A Queensland Civil and Administrative Tribunal (QCAT) decision late last year has called into question the state’s laws prohibiting firearm silencers. The decision considered the Queensland Police’s refusal to grant a farmer’s request to possess a silencer in order to more safely use his firearms to control invasive species on his property.
The health benefits of silencers
The applicant provided evidence to the Tribunal that he had already suffered some hearing loss in one ear that was consistent with the damage caused by occupational rifle use. The Tribunal heard expert evidence that the sound levels resulting from firearm use are sufficient to cause permanent hearing loss even when firearm use is infrequent. The explosive blast of a gunshot is even more harmful and although this harm can be mitigated by the use of earplugs and/or earmuffs, their use does not bring the impact down to a safe level. The use of firearm silencers, on the other hand, can reduce the effects of a gunshot to a safe level.
The Tribunal remarked that the expert evidence before it suggested that any firearm user wanting to protect their hearing would choose to use a silencer, should the law permit it. However, firearm silencers fall within weapon Category R (along with machine guns and rocket launchers) and as such can only be possessed by a person with a collector’s licence or a dealer’s licence and only after the weapon has been rendered inoperable. The only other way a person in Queensland can obtain a silencer is after being issued an exemption from Category R by the Police Commissioner.
Why was the applicant refused?
The applicant had applied for an exemption from Category R and been refused by the Queensland Police on the grounds that weapon possession and use are subordinate to public safety and that strict controls on weapons are required to ensure public safety;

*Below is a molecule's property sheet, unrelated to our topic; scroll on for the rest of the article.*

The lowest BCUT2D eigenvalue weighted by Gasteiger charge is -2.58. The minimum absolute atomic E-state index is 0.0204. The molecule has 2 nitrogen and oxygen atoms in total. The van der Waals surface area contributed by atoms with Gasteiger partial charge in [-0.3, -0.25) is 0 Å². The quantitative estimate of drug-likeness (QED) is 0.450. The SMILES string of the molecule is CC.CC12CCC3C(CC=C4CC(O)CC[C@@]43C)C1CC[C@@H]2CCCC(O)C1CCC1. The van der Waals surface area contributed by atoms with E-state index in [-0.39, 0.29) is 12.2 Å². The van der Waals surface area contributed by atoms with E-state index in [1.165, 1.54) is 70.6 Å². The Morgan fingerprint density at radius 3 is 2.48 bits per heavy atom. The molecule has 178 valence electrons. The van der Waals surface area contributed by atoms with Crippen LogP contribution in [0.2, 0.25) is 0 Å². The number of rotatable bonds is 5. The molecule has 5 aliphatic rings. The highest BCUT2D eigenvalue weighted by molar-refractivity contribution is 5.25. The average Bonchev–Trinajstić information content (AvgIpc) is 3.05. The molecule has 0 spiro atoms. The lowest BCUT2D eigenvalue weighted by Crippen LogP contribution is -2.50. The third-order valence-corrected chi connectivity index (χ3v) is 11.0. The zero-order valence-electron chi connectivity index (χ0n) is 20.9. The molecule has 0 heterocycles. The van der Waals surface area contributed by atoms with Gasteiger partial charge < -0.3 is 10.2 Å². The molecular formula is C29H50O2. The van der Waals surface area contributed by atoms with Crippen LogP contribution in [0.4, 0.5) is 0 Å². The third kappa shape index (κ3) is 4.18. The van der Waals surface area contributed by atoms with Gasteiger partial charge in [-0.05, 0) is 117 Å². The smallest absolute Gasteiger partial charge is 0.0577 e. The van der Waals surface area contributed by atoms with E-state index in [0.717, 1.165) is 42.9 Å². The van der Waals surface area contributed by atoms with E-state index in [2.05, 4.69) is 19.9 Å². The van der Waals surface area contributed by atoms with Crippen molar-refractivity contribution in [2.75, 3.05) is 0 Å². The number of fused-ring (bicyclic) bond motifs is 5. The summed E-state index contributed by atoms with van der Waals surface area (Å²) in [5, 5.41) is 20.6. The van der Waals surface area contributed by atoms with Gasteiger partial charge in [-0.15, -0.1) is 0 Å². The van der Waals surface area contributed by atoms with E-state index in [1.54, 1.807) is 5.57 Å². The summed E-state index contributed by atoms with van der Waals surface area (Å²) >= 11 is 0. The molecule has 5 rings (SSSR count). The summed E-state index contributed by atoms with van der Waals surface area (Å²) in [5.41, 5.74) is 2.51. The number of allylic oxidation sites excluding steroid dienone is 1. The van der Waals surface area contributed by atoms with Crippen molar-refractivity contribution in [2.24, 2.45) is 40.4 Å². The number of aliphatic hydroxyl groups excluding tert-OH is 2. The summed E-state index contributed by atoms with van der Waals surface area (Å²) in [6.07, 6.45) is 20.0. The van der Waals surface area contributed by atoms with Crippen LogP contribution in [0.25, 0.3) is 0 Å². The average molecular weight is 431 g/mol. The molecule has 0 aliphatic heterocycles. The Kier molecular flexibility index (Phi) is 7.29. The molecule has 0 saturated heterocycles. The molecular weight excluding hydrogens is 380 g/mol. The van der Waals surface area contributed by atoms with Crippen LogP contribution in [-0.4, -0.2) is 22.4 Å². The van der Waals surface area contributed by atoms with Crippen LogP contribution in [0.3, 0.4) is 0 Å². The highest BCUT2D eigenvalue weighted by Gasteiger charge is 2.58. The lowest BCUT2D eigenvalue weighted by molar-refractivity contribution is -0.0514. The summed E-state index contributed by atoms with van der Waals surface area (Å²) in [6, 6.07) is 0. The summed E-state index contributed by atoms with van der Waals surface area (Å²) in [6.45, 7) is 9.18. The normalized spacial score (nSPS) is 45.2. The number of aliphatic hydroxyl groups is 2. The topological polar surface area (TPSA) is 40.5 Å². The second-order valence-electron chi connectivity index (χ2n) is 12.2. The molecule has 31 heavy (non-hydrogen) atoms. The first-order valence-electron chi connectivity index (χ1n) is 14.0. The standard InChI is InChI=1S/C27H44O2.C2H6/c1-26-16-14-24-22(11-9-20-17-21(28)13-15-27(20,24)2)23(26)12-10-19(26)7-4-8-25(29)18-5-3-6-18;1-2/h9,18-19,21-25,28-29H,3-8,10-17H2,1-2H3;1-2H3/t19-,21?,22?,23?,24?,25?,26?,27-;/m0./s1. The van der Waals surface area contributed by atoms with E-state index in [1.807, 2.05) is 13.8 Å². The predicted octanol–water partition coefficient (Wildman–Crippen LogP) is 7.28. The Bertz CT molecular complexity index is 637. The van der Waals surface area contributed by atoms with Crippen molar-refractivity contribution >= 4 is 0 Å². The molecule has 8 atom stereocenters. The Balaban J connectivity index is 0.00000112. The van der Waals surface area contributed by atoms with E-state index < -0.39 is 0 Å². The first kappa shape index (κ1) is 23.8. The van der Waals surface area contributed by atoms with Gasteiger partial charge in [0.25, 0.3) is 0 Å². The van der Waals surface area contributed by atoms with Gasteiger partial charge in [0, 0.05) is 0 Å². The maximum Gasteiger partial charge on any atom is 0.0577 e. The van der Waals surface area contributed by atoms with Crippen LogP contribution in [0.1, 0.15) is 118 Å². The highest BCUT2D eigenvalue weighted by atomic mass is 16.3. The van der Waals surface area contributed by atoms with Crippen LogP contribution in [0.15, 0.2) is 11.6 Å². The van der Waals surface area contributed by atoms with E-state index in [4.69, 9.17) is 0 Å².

The grounds for review
The applicant sought review of this decision, adducing evidence to support his argument that:
- An audiology assessment showed that he had already suffered hearing loss as a result of his firearm use;
- The Work Health and Safety Act 2011 required him to ensure the health and safety of his workers;
- The Biosecurity Act 2014 required him to manage ‘biosecurity risks’, including invasive animals on his land;
- The assumption that firearms used with firearm silencers are more dangerous than firearms used without silencers is not supported by research;
The Tribunal’s decision
The Tribunal found that the Queensland Police had made an error in refusing to grant the applicant a licence to possess a silencer, as the relevant question for consideration was in fact whether the applicant ought to be granted an exemption from Category R.
The Tribunal noted that the Weapons Act sets out no specific criteria for the grant of an exemption from Category R, but rather confers a discretion on the police commissioner to grant exemptions on a case by case basis.
The Tribunal found that:
- The applicant had established a genuine need to have and use a silencer;
- Grounds existed for conferring an exemption;
- It was up to the Commissioner to decide whether to grant an exemption.
The tribunal remitted the matter back to the commissioner to determine whether an exemption ought to be granted. In doing so it commented that the evidence before it called into question whether firearm silencers ought to be included in Category R. All the other items included in Category R are military grade items and the applicant’s evidence had established a genuine health reason for firearms users to require a silencer.
Responses to the decision
Gun control advocates expressed concern at the Tribunal’s comments, saying that the proliferation of legal challenges to firearm licensing decisions is undermining Queensland’s strict gun laws.
Queensland Police has initiated an appeal against the Tribunal’s ruling.
The decision has also drawn attention to the inconsistencies between state and territory gun laws, as New South Wales laws permit gun license holders to obtain a silencer with a permit.
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